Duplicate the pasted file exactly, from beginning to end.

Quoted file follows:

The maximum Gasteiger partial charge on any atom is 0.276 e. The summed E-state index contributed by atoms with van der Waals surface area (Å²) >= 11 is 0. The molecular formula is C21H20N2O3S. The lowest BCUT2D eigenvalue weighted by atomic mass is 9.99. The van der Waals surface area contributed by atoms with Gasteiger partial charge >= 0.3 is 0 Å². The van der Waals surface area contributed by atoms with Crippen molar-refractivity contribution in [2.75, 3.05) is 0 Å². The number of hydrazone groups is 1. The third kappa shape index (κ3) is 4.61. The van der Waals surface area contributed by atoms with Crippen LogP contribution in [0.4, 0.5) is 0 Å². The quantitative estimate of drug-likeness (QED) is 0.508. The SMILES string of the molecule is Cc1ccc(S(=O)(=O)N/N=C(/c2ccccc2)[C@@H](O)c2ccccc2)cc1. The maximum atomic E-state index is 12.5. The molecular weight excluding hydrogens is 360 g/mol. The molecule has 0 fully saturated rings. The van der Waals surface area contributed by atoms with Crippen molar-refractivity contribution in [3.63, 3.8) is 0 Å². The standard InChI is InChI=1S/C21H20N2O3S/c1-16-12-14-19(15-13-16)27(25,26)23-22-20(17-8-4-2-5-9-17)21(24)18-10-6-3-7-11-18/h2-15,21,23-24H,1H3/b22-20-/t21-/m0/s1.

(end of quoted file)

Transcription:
The maximum Gasteiger partial charge on any atom is 0.276 e. The summed E-state index contributed by atoms with van der Waals surface area (Å²) >= 11 is 0. The molecular formula is C21H20N2O3S. The lowest BCUT2D eigenvalue weighted by atomic mass is 9.99. The van der Waals surface area contributed by atoms with Gasteiger partial charge >= 0.3 is 0 Å². The van der Waals surface area contributed by atoms with Crippen molar-refractivity contribution in [2.75, 3.05) is 0 Å². The number of hydrazone groups is 1. The third kappa shape index (κ3) is 4.61. The van der Waals surface area contributed by atoms with Crippen LogP contribution in [0.4, 0.5) is 0 Å². The quantitative estimate of drug-likeness (QED) is 0.508. The SMILES string of the molecule is Cc1ccc(S(=O)(=O)N/N=C(/c2ccccc2)[C@@H](O)c2ccccc2)cc1. The maximum atomic E-state index is 12.5. The molecular weight excluding hydrogens is 360 g/mol. The molecule has 0 fully saturated rings. The van der Waals surface area contributed by atoms with Crippen molar-refractivity contribution in [3.63, 3.8) is 0 Å². The standard InChI is InChI=1S/C21H20N2O3S/c1-16-12-14-19(15-13-16)27(25,26)23-22-20(17-8-4-2-5-9-17)21(24)18-10-6-3-7-11-18/h2-15,21,23-24H,1H3/b22-20-/t21-/m0/s1.